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ARTFUL ENDING

CONFOCAL FLUORESCENCE MICROGRAPH: JEREMY G.T. WURTZEL AND LAWRENCE GOLDFINGER, PHD

Break Out the Bubbly A living fibroblast cell—at 630x magnification—effervescent with activity. The red bubbles are coated with Ras proteins, which stimulate growth. Ras proteins traffic through the cell’s vesicle membranes (blue), which bud off the Golgi of the cell (green). In normal growth, Ras proteins travel from the Golgi to the outer plasma membrane. Uncontrolled cell growth— and tumor formation—may be linked to abnormal patterns of Ras movement. “Location and direction mean everything,” says Assistant Professor Lawrence E. Goldfinger, PhD, who studies Ras intracellular trafficking. “Elucidating the patterns might help us determine how to inhibit the hyperactive growth linked with cancer and other diseases,” he says. WINTER 2014 | TEMPLE HEALTH MAGAZINE |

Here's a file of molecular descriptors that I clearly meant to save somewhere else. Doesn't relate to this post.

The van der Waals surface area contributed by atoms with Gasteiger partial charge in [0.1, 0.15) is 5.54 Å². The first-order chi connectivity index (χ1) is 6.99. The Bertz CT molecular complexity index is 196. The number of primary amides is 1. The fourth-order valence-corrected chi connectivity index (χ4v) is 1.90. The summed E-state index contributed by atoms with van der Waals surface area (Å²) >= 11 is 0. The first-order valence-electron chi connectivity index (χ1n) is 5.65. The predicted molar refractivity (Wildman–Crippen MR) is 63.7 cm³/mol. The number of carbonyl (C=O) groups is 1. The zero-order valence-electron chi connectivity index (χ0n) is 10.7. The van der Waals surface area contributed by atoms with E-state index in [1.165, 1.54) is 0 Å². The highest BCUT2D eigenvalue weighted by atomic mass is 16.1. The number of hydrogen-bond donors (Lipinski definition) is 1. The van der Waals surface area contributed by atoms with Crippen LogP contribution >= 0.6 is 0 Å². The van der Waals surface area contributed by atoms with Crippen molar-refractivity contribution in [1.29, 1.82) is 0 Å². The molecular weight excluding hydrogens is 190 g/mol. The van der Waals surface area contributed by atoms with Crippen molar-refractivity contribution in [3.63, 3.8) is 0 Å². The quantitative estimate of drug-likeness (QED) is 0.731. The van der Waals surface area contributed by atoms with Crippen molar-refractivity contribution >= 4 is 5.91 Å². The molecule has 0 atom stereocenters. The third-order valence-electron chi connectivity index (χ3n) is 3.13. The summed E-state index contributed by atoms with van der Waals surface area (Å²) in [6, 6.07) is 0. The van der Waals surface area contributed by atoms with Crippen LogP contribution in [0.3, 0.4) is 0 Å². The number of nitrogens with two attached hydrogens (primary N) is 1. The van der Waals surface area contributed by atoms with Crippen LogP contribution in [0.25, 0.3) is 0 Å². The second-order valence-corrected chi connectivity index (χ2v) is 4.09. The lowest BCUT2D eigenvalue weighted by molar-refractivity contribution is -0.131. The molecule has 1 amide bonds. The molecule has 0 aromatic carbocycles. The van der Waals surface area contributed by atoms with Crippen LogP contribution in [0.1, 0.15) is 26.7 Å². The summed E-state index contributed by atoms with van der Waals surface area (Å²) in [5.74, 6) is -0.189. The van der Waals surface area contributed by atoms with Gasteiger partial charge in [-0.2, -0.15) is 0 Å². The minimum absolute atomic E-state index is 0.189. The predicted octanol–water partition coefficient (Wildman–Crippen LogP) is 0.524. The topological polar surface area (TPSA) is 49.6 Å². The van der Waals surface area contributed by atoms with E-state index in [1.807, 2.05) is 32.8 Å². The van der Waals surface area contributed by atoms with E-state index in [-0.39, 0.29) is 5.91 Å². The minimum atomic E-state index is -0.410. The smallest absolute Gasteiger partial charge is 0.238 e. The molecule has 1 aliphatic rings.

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Profile for Temple Health

Temple Health - Temple Health Magazine - Winter 2014  

Winter 2014 Issue of Temple Health Magazine

Temple Health - Temple Health Magazine - Winter 2014  

Winter 2014 Issue of Temple Health Magazine